Then all the ISG teams come together with their leadership teams to form a larger "we" and blend their commitments and findings from the different workshops into a set of operational and strategic plans that establish clear linkages of collaboration, cooperation and partnership and joined-up accountability for management, acitivies, results and performance measures across the ISGs. (A colleague of mine calls this part "dukeing it out for the customer.")

In this approach, synergies of group work are leveraged in developing shared understanding and making common sense of the customers' views, developing innovative collaborative solutions and proposals, respecting customers' scarcity of time and attention, serving mutual customers efficiently and effectively through partnership based on process and practices and not lip-service, and making best use of available corporate funding.

Some organizations I know of are taking a participative/collaborative approach to internal service planning and delivery, and I'm sure there are lots more out there. With increasing complexity of the world we work in, I think that horizontal / collaborative sense-making, planning, delivery, reflection and action are the keys to ISG success.

Friday, May 15, 2009

Twitter in the Courtroom

I stumbled across a posting on a couple of days ago that mentioned a ruling by the presiding judge in the trial of Ottawa, Canada mayor Larry O'Brien that enables reporters to report live using their electronic devices.  Glen McGregor is doing so via

If you subscribe to McGregor's feed and follow his tweets when trial resumes on Tuesday May 19th, you'll get a surprisingly raw and detailed "play by play" despite the short length of the feeds. A great compliment to the more ... polished... pieces that appear in newspapers, web sites and on TV.

Meaningful content from a credible source on a (to some) relevant topic in a timely fashion to any number of "subscribers" - great application for Twitter.

(Note: if you happen to review McGregor's feeds before he begins posting again when the trial resumes, you'll see reference to "about X hours ago," which doesn't give you the sense of frequency of posts. During the actual trail he's posting every few minutes.)

Tuesday, May 12, 2009

Identity Management For IBMers On Facebook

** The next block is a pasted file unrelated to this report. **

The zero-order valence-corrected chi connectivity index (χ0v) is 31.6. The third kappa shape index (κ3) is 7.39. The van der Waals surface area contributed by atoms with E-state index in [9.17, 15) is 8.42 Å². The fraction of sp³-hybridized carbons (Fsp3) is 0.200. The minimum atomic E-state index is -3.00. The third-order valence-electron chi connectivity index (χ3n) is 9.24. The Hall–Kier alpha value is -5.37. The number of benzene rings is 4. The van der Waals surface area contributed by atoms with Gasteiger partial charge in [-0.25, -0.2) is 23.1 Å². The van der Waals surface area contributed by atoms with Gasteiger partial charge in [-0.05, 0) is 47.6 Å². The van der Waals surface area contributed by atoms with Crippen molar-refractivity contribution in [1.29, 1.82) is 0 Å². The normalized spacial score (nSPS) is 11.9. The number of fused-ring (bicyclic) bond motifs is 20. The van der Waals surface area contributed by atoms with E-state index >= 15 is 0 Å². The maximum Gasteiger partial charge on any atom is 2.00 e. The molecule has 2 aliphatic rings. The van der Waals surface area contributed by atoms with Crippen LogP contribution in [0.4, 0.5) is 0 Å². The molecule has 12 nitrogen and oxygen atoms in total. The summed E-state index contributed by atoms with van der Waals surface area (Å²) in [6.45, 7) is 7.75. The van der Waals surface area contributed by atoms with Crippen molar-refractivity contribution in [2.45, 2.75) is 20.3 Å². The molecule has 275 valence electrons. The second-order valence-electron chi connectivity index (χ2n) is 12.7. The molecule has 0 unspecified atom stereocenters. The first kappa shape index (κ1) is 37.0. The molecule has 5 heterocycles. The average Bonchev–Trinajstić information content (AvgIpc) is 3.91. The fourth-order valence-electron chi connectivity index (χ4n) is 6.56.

Via Louis Suarez' KM blog, a great overview presentation about presence management in Facebook, along with some good personal info risk mitigation strategies.

Monday, May 11, 2009

19 Years of Hubble

Amazing photographs of what lies beyond our own frame of existence.
Awe inspiring, humbling, beautiful all at the same time.

Monday, May 04, 2009

Getting Rid of "Stuff" a Perpetual Problem

So, this past weekend I was walking through a few neighbourhoods as I was giving my dog (and myself) an opportunity for some fresh air and to enjoy the spring sunshine. Of course springtime for more northern climates is about switching winter "stuff" for summer "stuff," cleaning out the "stuff" that's collected in your car(s) over the winter, and heading to the nearest outlet and picking up "stuff'" to put on your lawn. Throughout this flurry of activity on the weekend, many of my neighbours' garages were open to the elements - including my own.

An informal survey of about 100+ open garages (it was a long walk), including my own, uncovered that for every one garage that was neat, clean, organized, and practically empty, about 30 were disorganized, cluttered, and most often over filled with "stuff" - including my own.

The results of this informal survey prompted me to ask "why?" repeatedly to try and understand the cause of the accumulation of all this "stuff." (Thankfully there were no adults around to smack me for asking repeated 'whys'.)

Some possibilities:

  • thanks to consumerism, we've developed into a society of people who are adept at acquiring "stuff" but not disposing of stuff 
  • other activites take priority over dealing with our growing mound of "stuff" 
  • very few people by their nature are organized, disciplined and are able to keep their "stuff" under control 
  • because we don't know what the future will hold, we keep "stuff" just in case
No one can talk about "stuff" like George Carlin, so I'll not go much further.

Strangely, and I do mean strangely, I related my exploration of "stuff" this past weekend with a casual conversation I had with a practicing psychologist many years back. Her theoretical roots for her practice were the work of Alfred Adler. She talked about this metaphorical suit case we have as kids, and how, as we grow, we fill it with "stuff" - perceptions, values, beliefs, mental programs etc. - that are all developed through the eyes of a child and young adult. And this "stuff" is what we use to view and make sense of the world around us, and make important behavioural decisions that affect our lives.
I'm sure you'll agree - this is very important "stuff!" According to the psychologist, as we get older the "stuff" in the suit case needs to be thrown out and replaced with new "stuff" that we develop through the broader view of an adult. Other wise we continue to think and act like a child in some ways, and not always to our benefit.
So, "stuff" seems to be a perpetual problem in many different worlds. Perhaps there is a causal link between how upgraded our mental "stuff" is and our ability to manage our physical "stuff."

A little homage to the master of "stuff" himself.

Friday, February 20, 2009

Four Generations at Work